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10 (Not-So-Obvious) Truths About Brain Injuries


Though simple sounding, the umbrella term “brain injury” includes several diagnoses that range from mild to severe in their impact on the brain and the symptoms they produce in the person experiencing one. More than one million people in the United States sustain a brain injury each year, and millions more live with lasting and frequently debilitating effects from these injuries. While concussion is often the hottest and most widely discussed brain injury type in public forums – there is far more that everyone should know about brain injuries and some of it might surprise you.

  1. Even though they are a significant cause of disability and death in America, brain injuries are often referred to as a “silent epidemic.” The silent epidemic moniker is the result of a wide range of symptoms that can be caused by brain injuries and the fact that many of these injuries can go undiagnosed or underdiagnosed, especially among underserved populations.
  2. The misconception remains that people don’t believe a head injury is “serious” if it doesn’t lead to unconsciousness. Many concussions, also known as mild traumatic brain injuries (mTBI), are sustained by people who remain conscious after the injury occurs. A concussion should be taken seriously by everyone whether a loss of consciousness has occurred or not.
  3. Especially among older adults and young children, falls are the prevailing cause of brain injuries. People over 75 are hospitalized and die more often than younger people because of traumatic brain injury. The CDC also reports that adult males are almost twice as likely to be hospitalized and three times more likely to die from traumatic injury than females.
  4. Headache and dizziness aren’t the only signs of a brain injury. Personality changes, such as mood instability and increased irritability, can often occur after a brain injury. In addition, a phenomenon known as “brain fog” can manifest after someone sustains a brain injury. Brain fog negatively impacts memory, concentration, and mental processing speed.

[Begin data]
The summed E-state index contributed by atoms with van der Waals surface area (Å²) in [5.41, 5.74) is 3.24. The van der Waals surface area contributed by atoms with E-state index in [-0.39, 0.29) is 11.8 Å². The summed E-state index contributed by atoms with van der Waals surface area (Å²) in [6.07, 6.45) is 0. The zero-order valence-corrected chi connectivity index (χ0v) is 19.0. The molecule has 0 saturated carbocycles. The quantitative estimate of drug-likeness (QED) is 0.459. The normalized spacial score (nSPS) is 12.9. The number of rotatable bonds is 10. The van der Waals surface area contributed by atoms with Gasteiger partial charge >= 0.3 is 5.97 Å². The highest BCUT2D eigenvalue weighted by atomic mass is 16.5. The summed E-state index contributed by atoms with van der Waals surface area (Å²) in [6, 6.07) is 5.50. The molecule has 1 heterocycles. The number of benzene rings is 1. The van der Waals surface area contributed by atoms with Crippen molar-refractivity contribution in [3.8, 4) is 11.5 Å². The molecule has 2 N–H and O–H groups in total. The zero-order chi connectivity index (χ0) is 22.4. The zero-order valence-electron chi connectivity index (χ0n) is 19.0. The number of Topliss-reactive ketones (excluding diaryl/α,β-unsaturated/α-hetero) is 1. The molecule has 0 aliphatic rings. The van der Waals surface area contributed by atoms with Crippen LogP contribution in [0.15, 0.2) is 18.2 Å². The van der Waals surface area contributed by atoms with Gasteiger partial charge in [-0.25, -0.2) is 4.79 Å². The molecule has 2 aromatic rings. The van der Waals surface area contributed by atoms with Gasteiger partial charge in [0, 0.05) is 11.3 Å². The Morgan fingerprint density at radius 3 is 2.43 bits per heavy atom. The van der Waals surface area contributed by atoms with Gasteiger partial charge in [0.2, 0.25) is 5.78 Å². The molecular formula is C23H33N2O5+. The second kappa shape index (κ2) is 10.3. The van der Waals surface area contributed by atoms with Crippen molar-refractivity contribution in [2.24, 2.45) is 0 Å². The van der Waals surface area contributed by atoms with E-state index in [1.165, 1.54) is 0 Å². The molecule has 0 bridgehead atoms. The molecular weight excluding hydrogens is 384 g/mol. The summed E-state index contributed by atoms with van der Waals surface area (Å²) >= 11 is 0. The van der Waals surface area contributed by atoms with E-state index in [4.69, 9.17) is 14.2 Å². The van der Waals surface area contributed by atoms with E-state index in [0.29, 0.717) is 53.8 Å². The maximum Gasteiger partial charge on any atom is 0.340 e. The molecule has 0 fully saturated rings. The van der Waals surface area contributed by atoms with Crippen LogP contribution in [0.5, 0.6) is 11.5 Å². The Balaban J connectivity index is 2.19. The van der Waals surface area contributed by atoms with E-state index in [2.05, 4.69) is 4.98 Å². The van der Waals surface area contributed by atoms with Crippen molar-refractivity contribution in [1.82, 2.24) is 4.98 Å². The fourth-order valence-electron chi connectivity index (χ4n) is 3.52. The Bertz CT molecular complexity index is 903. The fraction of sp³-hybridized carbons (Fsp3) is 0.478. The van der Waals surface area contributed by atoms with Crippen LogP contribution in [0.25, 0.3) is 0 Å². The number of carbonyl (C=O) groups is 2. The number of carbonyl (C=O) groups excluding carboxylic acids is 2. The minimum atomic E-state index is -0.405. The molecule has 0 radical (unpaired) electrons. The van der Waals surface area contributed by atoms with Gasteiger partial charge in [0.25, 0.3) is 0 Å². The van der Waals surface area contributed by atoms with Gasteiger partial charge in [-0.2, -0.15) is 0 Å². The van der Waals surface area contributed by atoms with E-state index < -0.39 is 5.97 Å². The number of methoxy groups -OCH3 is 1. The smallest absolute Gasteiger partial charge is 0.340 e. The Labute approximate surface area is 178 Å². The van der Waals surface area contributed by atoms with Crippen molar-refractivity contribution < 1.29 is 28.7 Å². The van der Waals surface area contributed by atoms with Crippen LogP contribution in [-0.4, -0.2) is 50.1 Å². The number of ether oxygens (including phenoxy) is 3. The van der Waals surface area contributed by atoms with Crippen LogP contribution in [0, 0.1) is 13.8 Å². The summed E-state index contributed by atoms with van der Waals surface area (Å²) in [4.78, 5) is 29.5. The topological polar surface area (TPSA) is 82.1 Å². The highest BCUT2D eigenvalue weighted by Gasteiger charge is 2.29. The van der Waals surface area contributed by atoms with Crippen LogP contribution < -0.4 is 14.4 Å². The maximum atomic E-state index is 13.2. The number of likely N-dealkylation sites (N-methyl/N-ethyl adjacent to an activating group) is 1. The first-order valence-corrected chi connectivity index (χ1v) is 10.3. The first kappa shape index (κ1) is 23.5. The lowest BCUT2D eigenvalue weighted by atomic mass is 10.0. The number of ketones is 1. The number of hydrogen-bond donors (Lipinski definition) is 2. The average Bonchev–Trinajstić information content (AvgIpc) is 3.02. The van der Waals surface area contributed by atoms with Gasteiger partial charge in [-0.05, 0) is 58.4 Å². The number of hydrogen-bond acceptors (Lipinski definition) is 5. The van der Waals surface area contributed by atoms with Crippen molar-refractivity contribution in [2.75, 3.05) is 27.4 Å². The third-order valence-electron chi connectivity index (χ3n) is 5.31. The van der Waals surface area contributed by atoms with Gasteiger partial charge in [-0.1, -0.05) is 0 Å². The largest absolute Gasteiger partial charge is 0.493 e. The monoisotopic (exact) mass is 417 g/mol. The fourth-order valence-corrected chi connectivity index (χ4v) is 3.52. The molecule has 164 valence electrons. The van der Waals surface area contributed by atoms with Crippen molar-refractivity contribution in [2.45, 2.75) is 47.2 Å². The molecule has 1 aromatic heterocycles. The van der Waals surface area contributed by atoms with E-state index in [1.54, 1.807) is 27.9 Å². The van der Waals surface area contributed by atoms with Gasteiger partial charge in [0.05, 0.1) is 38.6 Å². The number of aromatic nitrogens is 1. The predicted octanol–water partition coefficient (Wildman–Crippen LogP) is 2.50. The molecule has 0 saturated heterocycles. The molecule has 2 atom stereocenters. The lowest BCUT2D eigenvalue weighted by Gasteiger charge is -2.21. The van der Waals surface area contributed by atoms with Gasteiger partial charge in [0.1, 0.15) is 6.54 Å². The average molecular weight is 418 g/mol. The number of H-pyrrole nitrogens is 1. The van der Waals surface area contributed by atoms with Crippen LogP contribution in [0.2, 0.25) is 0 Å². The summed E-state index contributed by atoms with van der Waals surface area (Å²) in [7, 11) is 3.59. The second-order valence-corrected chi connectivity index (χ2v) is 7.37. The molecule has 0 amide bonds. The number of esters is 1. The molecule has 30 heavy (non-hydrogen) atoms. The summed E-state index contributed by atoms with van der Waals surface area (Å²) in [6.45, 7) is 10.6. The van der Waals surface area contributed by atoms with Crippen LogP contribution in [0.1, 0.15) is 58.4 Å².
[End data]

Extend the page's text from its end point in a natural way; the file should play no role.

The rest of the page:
5. The brain can help itself heal after injury through something called neuroplasticity. Neuroplasticity involves the brain’s incredible ability to reorganize itself and form new synaptic connections after a portion of it has been damaged. Brain rehabilitation therapy and training are crucial elements of recovery after brain injury and can help encourage the positive effects of neuroplasticity.
  6. Sleep is vital to overall brain health and recovery after an injury. Getting adequate sleep can improve cognitive function, memory, and emotional regulation, all of which are impacted by brain injuries.
  7. Brain injuries can have a significant emotional impact on not only the individual but also their families and caregivers. It is crucial for loved ones of people with brain injuries to recognize the emotional toll and to seek support for everyone involved in the recovery process, not only the injured person.
  8. Several prominent figures have lived with and openly discussed their brain injury experiences, including actors, athletes, and elected officials. People with brain injuries who are in the national spotlight can help raise awareness and break down the stigmas associated with brain injuries for everyone.
  9. Neurologists, neuroscientists, and neurological researchers are exploring the potential of screening exams, tests, and other predictive models, including AI, to identify brain injuries, especially in sports-related concussions. There is much on the forefront of brain research that people with brain injuries and those who want to prevent them can be encouraged by.
  10. There are a variety of ways that people with brain injuries can seek effective rehabilitative therapy. Art therapy, music therapy, and other creative methods are increasingly used in brain injury rehabilitation, as they offer unique avenues for self-expression, emotional release, and cognitive stimulation.

If you or someone you care about has sustained a brain injury, there are more resources available today than ever before. As always, healing is aided by honest dialogue between people with brain injuries and their trusted healthcare providers. Talk to your doctor about what you can do to encourage brain healing and try to be open to the possibilities. The brain is a marvelous organ, and its healing can happen in unusual and remarkable ways.